Forman of MassINC acknowledges that progress has been made, but said the law “is only scratching the surface. It strengthens the power of leadership and has no transparency around it, so there is no way of knowing who has additional staff and how they are appointed.

The house side is a whole different ball game, with most reps getting enough money to hire just one staff member. Only those in managerial positions can hire more staff. Here is what Senators and Representatives have in common when it comes to staff salaries: They should all ask for a pay rise from executives.

Let it sink in: Advocating for staff salaries is all about political favors.

“Women of color who represent neighborhoods with a lot of poverty and a lot of people of color end up having a disproportionate impact,” said Representative Elugardo.

Greater diversity is also crucial in positions that are closely linked to politics. “You need a diverse set of lived experiences if you really want to have fairer policies,” Martínez said. This is why staffing is of crucial importance. “You should want different people on your team to tell you about what you are doing.”

This is why Martínez co-founded BeaconBloc, a group of blacks and other staff of color at State House looking for ways to better recruit, retain and support staff of color. The turnover is so high, he explained, that it creates a hostile environment. Thus, the aim of BeaconBloc is to change this culture and to support legislation that increases diversity at the staff level. But the low salaries paid to staff members hamper these efforts.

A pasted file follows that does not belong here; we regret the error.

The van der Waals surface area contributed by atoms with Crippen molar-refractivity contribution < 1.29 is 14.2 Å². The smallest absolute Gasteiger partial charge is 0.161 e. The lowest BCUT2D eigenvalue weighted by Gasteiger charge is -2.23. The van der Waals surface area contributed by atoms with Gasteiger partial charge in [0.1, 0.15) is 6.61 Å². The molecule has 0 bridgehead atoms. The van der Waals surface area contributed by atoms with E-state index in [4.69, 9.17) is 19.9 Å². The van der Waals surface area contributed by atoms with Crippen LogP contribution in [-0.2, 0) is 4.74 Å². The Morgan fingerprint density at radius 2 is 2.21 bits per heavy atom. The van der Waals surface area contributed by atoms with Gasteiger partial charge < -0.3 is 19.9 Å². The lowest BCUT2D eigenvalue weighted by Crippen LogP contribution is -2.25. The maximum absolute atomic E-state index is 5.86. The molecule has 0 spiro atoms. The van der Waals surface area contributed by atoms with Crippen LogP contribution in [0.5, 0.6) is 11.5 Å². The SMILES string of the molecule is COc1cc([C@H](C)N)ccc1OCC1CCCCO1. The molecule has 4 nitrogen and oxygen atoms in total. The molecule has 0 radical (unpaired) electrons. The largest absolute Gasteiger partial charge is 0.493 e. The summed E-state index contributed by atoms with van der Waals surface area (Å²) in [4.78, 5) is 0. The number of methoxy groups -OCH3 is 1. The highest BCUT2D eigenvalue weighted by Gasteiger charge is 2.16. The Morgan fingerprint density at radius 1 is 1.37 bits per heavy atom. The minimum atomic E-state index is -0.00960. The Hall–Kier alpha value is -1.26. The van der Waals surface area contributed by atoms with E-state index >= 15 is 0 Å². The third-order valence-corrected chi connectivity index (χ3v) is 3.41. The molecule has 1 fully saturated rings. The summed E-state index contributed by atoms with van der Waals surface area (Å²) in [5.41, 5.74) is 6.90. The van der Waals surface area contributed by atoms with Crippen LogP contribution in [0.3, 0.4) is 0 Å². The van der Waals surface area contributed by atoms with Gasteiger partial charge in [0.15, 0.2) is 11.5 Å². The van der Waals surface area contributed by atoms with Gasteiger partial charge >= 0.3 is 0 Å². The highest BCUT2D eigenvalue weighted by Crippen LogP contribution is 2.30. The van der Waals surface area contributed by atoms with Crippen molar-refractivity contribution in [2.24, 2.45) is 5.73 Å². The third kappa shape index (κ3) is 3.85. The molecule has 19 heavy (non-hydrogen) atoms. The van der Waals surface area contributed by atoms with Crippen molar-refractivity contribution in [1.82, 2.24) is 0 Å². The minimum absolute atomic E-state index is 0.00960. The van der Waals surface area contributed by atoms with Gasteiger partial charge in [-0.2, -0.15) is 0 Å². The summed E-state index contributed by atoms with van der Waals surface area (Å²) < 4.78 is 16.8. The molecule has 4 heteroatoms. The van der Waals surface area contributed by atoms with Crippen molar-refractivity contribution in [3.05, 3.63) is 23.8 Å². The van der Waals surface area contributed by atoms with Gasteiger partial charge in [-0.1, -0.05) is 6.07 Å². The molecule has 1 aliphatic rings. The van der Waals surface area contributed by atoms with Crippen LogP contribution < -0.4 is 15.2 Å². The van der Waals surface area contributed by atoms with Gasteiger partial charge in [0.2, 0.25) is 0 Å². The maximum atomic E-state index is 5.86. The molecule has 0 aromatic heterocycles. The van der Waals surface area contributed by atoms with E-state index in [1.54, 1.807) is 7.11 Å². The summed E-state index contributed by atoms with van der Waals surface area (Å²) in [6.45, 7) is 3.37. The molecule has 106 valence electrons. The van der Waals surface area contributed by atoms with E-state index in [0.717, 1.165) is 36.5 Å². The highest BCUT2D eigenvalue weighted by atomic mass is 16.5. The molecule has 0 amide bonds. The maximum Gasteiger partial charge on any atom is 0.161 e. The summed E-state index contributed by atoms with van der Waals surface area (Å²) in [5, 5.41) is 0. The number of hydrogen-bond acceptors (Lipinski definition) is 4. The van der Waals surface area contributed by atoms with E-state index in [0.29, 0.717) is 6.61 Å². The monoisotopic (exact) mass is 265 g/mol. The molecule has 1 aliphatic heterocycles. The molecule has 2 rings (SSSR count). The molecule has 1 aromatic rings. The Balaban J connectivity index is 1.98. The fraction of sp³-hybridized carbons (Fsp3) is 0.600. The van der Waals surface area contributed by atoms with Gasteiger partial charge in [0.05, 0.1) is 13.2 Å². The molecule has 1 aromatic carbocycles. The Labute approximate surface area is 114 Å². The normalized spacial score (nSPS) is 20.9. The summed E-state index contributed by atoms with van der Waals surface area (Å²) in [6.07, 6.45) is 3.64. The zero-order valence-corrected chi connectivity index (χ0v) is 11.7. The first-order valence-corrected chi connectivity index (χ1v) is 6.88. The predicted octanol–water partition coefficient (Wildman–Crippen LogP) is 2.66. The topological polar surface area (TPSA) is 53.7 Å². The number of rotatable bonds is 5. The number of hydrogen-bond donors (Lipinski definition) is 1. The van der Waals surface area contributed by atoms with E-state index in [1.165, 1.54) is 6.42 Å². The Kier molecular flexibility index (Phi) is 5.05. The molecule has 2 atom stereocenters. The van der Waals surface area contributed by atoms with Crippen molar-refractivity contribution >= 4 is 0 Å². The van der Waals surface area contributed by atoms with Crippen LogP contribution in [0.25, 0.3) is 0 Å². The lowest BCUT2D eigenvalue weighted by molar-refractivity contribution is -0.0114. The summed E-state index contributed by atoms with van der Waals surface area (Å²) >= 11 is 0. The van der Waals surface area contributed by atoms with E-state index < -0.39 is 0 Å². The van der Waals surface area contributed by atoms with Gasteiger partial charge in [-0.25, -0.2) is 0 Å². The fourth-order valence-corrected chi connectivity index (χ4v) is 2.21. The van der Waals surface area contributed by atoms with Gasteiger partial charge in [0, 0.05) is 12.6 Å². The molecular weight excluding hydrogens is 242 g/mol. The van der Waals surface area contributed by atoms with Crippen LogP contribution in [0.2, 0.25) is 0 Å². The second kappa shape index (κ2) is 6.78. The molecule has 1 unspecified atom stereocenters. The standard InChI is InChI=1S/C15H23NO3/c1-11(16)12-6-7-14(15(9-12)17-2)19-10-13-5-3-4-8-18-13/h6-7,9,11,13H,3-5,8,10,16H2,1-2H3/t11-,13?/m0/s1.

Politics is an intense affair. Over time I started making little mistakes here and there that unfortunately for me my boss noticed. Then I started to overthink everything, which made me stall when I should have emailed and tabled amendments to the bill. Some colleagues and friends said I looked tired. I was, because I was not sleeping. I finally decided to quit this job, not because I had stopped believing in the important work being done at State House, but because I was exhausted. I wasn’t giving my work my all because I had no more energy to give.

Pay increases would not solve all of the problems created by systemic inequality at State House. But they would certainly ease many of the burdens that staff members face. As much as I enjoyed my time as an assistant, my mental health and personal life suffered because I did not receive the proper support. It is time for that to change.